What's on Your Mind?
There's plenty on your minds, readers. Of that I'm certain.
What with everyone from aviation regulators to major customers around the world pushing safety initiatives, with the pace of all kinds of operations seemingly on the rise, with new aircraft sales booming and the used market nearly dried up by high demand, if you build, own or fly a helicopter your mind just has to be racing these days.
What's the competition up to? Is the U.S. FAA driving you nuts? Where are tomorrow's mechanics and pilots going to come from? Is the general media completely off the mark on the progress of U.S. operations in Iraq? Is the industry's supply chain really broken?
Are unmanned aerial vehicles the future of aviation? Can they ever truly co-exist with manned aircraft, particularly in civil airspace? What will the next generation of rotorcraft look like? What about the engines that will power them? Is there really a future for tilt-rotors? Will Frank Robinson ever build a turbine-powered helicopter?
As Bob Uecker Said . . .
That is just a sampling of the questions I've heard some of you ask or address in visits to manufacturers and operators, at trade shows and in conversations with pilots, mechanics and others in the last several months. What do you think? Are those questions the most important ones on your mind--or are you just too busy flying at today's hectic pace (both commercial and military) to spend much time thinking about any of that.
We'd really like to know, and to share your questions and observations with Rotor & Wing's other readers. In case you haven't noticed (and, to paraphrase that giant of American baseball and filmmaking, Bob Uecker, judging by your responses, you haven't) we're looking explicitly for your comments. For the last few months on our Feedback page, which follows this editorial page and the advertisement opposite, we've featured a Question of the Month.
In March, we asked if your flight operation requires a flight-risk evaluation or assessment before launching a mission, and whether such procedures are worthwhile? In April, we asked about the importance of specific fuel consumption in helicopter turbine engines? This month, we've got another question on page 7. Perhaps it will provoke a response from you.
Our goal with these questions is to capture a bit of the conversations that go on in pilot lounges and back offices, on hangar floor--and maybe after work over coffee or a beer--and rope into them R&W's readers around the world. That would be another means for operators, manufacturers, suppliers, regulators and others to catch wind of your concerns, debate them, maybe even act upon them.
Perhaps that's a naï¿½ve aspiration for a trade magazine. Maybe you don't have those conversations with anyone but friends and others you trust. Maybe you'd rather not risk having competitors catch wind of what you're thinking. Maybe I've just asked the wrong questions so far. Still, I'm willing to bet a few more score lines of type on the Feedback page that there's something on your mind that gets you worked up enough to write about (beyond last month's editorial, which we've already heard quite a bit about; more about that in next month's Feedback).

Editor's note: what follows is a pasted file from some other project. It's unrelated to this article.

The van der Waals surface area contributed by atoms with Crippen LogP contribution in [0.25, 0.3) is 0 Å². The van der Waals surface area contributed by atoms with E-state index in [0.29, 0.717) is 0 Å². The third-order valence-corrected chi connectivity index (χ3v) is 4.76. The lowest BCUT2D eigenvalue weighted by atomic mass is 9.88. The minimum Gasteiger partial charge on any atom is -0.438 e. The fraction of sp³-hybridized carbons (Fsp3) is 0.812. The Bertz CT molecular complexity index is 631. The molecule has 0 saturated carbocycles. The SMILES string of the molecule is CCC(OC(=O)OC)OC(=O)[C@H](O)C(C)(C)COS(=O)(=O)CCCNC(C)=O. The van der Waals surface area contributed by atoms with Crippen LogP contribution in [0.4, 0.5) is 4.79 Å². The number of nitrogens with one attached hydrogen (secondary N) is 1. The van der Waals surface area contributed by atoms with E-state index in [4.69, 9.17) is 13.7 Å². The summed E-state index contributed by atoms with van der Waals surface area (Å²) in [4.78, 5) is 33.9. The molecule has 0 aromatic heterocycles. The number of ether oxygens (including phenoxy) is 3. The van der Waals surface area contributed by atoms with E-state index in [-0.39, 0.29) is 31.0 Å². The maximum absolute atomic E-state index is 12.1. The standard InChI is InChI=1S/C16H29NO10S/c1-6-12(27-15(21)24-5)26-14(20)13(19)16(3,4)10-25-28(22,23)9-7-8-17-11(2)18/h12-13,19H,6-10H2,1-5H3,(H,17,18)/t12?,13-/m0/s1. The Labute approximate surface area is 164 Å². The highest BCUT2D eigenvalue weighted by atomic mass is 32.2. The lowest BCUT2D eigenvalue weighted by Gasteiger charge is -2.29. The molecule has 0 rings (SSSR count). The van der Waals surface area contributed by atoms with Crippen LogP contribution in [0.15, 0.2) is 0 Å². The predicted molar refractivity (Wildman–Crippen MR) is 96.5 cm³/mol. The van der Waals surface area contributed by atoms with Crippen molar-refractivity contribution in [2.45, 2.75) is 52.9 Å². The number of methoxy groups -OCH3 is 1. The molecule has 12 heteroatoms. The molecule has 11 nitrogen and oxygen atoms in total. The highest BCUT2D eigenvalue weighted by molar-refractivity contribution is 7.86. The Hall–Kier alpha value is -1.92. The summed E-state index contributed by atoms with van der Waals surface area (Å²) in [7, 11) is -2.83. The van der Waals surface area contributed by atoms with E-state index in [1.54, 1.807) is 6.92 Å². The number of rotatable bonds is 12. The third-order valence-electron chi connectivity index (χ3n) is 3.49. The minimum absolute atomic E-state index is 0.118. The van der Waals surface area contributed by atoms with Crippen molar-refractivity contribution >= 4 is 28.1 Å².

I'll even bet more than 60 or so lines of type. If there's something that really sticks in your craw about operations, operators, aircraft, parts, their manufacturers or regulators, so much so that you're spurred to write more than a letter, R&W will make this page available to share what we'll call your "Viewpoint" on an issue.
That happens every now and then, someone getting worked up enough to write a lot about an issue. In 2003, Col. Gregory P. Gass, then-commander of the U.S. Army's 101st Aviation Brigade (Attack), was so piqued by a Giovanni de Briganti column on the Apache's effectiveness in Iraq that he submitted in response "a cogent and candid assessment," as I called it then, that was so well organized and well written that we turned it into not one but two full-length articles in the magazine in October and November 2003. Last year, we did the same with a letter written by Bell Chief Flight Instructor Marty Wright on our coverage of autorotation training.
Shakespeare Need Not Apply
Don't be intimidated by those tales. You don't have to be Shakespeare to write a Viewpoint, or a letter to the editor. Just tell us what's on your mind. If the wording needs to be cleaned up a bit, we'll help you with that. We're editors; that's what we're here for.
Now this, by necessity, has to be a limited offer.
We can't open this space to promotional articles that talk about a pressing industry issue and how this one particular product is custom-made for addressing it. Nor can we allow someone to unfairly bash a competitor or an industry segment. But if you've got strong views or what you feel is a unique insight on an issue of broad interest to the rotorcraft industry, or even to just a small segment of it, feel free to let me know. If we agree, our soapbox is yours for a spell. As usual, you can reach me at email@example.com.